Recently, I read an article about a practitioner in Toronto was defined as a “cosmetic” surgeon who performed a liposuction procedure on a patient that resulted in the patient’s death. He apparently was not a board-certified plastic surgeon.
This is an extremely tragic case, I would like to go over a few things that I think are extremely important when considering who your surgeon will be and where your surgery will be performed.
Liposuction, in my view, can be categorized from the surgeon’s perspective and two general ways. This is not the only way it can be categorized, of course, but for patient safety, I think it is a good pragmatic categorization.
Low volume liposuction refers specifically to liposuction of one or two anatomic areas such as the tummy, thighs, arms, flank. High-volume liposuction refers to liposuction of multiple areas that result in the removal of thousands of cc of fat rather than just of few hundred.
High-volume liposuction, though, is a serious operation with the possibility of extremely serious complications because removing that much fat can cause fluid shifts, bleeding, heart irregularities (because of the anesthetic that is administered in the skin to help reduce bleeding.)
Furthermore, a patient should know that liposuction, in any form, is absolutely not a weight loss procedure. It is a body contouring procedure. There are many surgical weight loss procedures available, and they do not include liposuction. I have a colleague, Fred Tiesenga, who is an expert practitioner in these surgeries.
High volume liposuction procedure, in my view, should always be done in a surgery center that has hospital access or a hospital surgery center (which is my preference) with an experienced and qualified surgeon–and an excellent anesthsiologist and nursing staff. Although it is generally a bit more expensive in the hospital, I think it is worth it.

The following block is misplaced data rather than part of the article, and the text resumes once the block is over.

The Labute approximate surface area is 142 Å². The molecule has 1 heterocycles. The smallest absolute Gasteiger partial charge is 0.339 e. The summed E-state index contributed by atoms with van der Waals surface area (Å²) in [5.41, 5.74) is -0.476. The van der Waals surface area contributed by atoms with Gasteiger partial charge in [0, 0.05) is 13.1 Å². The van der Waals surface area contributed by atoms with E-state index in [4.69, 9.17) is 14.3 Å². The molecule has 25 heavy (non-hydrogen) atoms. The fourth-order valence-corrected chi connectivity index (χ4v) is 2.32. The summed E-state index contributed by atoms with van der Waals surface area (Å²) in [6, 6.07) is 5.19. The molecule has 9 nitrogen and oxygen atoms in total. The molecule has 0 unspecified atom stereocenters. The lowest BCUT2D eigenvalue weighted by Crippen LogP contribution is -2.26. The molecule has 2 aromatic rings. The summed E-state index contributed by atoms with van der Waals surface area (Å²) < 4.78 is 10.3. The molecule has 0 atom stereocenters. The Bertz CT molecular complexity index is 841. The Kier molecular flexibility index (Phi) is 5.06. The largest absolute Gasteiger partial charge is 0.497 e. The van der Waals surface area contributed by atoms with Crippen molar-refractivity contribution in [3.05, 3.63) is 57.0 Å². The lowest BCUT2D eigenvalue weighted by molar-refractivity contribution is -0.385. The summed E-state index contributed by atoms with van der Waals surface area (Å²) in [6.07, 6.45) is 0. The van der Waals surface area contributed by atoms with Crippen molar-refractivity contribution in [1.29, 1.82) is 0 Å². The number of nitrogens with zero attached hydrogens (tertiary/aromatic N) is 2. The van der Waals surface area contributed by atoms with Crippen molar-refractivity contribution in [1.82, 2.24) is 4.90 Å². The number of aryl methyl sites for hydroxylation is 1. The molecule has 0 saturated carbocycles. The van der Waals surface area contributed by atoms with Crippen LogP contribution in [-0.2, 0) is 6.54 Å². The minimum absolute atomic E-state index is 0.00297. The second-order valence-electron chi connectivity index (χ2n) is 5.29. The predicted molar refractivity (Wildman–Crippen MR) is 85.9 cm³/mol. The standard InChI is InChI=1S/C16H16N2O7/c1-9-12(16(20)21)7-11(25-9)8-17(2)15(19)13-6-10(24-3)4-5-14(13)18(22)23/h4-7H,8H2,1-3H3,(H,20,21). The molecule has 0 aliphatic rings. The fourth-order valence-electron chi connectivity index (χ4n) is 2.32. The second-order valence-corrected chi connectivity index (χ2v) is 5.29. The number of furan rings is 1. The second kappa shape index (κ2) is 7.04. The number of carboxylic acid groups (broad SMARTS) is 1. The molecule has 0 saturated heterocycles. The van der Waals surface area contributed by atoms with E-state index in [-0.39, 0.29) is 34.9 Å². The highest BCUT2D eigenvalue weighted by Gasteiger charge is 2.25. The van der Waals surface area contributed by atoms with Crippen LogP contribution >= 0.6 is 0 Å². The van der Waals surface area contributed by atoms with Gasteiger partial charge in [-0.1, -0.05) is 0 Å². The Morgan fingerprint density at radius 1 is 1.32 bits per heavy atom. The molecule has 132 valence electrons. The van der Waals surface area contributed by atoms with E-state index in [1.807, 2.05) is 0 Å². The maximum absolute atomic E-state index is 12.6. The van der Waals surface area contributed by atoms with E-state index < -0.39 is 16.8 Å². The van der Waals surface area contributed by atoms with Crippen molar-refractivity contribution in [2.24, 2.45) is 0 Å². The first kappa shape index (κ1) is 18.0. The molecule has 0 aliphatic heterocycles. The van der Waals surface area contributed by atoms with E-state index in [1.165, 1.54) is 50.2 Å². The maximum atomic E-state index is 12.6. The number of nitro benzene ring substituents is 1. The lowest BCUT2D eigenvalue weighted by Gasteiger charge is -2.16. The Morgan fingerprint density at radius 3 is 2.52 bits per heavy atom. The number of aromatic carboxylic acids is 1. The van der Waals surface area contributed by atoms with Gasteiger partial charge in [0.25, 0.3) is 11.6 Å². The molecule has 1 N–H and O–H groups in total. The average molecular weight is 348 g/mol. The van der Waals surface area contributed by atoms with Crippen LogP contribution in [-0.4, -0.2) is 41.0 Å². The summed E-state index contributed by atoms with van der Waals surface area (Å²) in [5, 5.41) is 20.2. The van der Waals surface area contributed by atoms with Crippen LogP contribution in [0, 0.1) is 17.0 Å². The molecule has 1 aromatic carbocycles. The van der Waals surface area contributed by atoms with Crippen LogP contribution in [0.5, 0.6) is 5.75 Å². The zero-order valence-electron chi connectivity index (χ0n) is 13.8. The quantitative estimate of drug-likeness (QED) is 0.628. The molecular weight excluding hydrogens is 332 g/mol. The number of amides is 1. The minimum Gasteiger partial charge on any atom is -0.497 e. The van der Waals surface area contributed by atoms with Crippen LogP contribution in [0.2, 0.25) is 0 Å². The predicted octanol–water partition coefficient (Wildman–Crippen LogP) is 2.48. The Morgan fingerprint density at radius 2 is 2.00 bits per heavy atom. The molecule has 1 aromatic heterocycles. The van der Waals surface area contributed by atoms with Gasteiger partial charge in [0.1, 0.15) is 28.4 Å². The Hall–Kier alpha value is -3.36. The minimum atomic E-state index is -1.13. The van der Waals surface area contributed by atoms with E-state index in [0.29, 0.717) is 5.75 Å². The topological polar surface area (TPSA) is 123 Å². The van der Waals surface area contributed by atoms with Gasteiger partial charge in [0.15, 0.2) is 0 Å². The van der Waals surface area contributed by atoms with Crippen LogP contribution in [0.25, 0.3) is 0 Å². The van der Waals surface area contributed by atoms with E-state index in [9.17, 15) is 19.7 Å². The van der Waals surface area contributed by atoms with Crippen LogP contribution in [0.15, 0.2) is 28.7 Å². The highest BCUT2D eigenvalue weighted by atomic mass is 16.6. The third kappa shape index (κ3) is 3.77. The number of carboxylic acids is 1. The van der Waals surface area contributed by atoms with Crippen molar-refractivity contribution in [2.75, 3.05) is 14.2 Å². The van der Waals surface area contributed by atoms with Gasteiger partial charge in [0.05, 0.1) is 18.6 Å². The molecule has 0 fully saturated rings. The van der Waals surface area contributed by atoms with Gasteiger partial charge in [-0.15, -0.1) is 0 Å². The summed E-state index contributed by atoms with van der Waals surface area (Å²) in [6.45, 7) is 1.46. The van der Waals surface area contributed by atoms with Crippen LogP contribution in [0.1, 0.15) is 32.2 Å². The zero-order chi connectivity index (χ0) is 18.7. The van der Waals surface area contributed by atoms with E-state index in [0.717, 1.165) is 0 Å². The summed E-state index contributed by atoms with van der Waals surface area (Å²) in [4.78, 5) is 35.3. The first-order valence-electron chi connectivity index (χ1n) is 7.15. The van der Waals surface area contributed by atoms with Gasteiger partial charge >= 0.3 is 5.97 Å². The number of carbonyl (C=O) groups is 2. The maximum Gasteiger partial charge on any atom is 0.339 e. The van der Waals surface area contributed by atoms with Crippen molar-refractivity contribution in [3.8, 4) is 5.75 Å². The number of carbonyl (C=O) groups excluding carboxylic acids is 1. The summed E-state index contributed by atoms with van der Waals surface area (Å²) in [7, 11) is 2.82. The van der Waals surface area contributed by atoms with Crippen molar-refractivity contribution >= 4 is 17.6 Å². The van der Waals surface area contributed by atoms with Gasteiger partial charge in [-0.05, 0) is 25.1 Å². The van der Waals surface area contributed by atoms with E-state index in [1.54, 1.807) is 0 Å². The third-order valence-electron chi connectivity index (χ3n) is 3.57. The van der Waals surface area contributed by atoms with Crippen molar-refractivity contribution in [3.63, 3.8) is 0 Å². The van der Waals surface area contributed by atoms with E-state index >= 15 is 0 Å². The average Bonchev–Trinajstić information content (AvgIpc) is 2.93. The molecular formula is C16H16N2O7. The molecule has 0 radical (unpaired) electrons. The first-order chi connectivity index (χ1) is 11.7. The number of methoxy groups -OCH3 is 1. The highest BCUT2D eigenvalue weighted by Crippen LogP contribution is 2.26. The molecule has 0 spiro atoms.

A lot of times low volume liposuction can be done in the office. I personally do not have an office based surgery center, but I know many surgeons (some are plastic surgeon and some are not) that do perform office-based liposuction and they do an excellent job.
For a board-certified Plastic surgeon to perform this procedure in their office they must receive certification from JCAHO. This is a good thing, and I would recommend that you check that your surgeon has this certification in his office surgery suite. Many people argue that this is just another one of those government regulations that are stifling to business. This is a silly argument in my view. Regulatory standards are very important and some are essential. This is one.
Cosmetic surgeons, as some call themselves, do not necessarily need to oblige themselves to observe this regulation, as many are not plastic surgeons. Some in fact are general practitioners, some with very little experience in surgery of any kind, which is a disturbing trend in my view.
From a personal perspective, I have no problem with the general practitioner deciding to perform cosmetic surgery such as liposuction in their office. But I think that they should receive the appropriate training.
I trained in general surgery for four years. This means that I took care of all sorts of patients that were critically ill. I took care of burns in a burn unit, and I took care of severe traumas at Cook County Hospital under the tutelage of some very excellent teachers. They always focused on safety first, and first doing no harm. They always stressed the importance of having a level of safety over efficiency. I then proceeded to train two years in plastic surgery with the Fellowship in hand surgery.
That means I trained seven years and I observed thousands of operations. Some of my colleagues trained even more years than I did! I performed many operations under the direct supervision of board-certified surgeons. I was constantly tested through written examination an oral examination every year so I can pass to the next level of training. I was involved in teaching rounds and courses that were mandated every year. I still have to maintain my certification through learning and teaching.
I am not trying to make the point that complications can altogether be avoided or only a plastic surgeon can do certain surgeries. This is not the case at all. I feel there are many non-plastic surgeons who have great competency in aesthetic procedures.
The point is: it’s a rather silly for me at this point say that I’d like to learn how to do brain surgery, take a few courses can observe a few cases and then proceed to do brain surgery-even with the skill that I have.
Consider this when you evaluate your next surgeon because because there is an old anesthesia joke that I’ve heard many times working with my colleagues behind the curtain that goes like this, “I’m not paid to put people to sleep. I’m paid to wake them up!”
In the same sense, I believe most surgeons and many other doctors can perform cosmetic surgery, but I feel that only the most appropriately trained can really understand the nuances of surgery and anticipate, manage, and avoid the possible complications.
I hope that this information can help you, the patient, make an informed decision.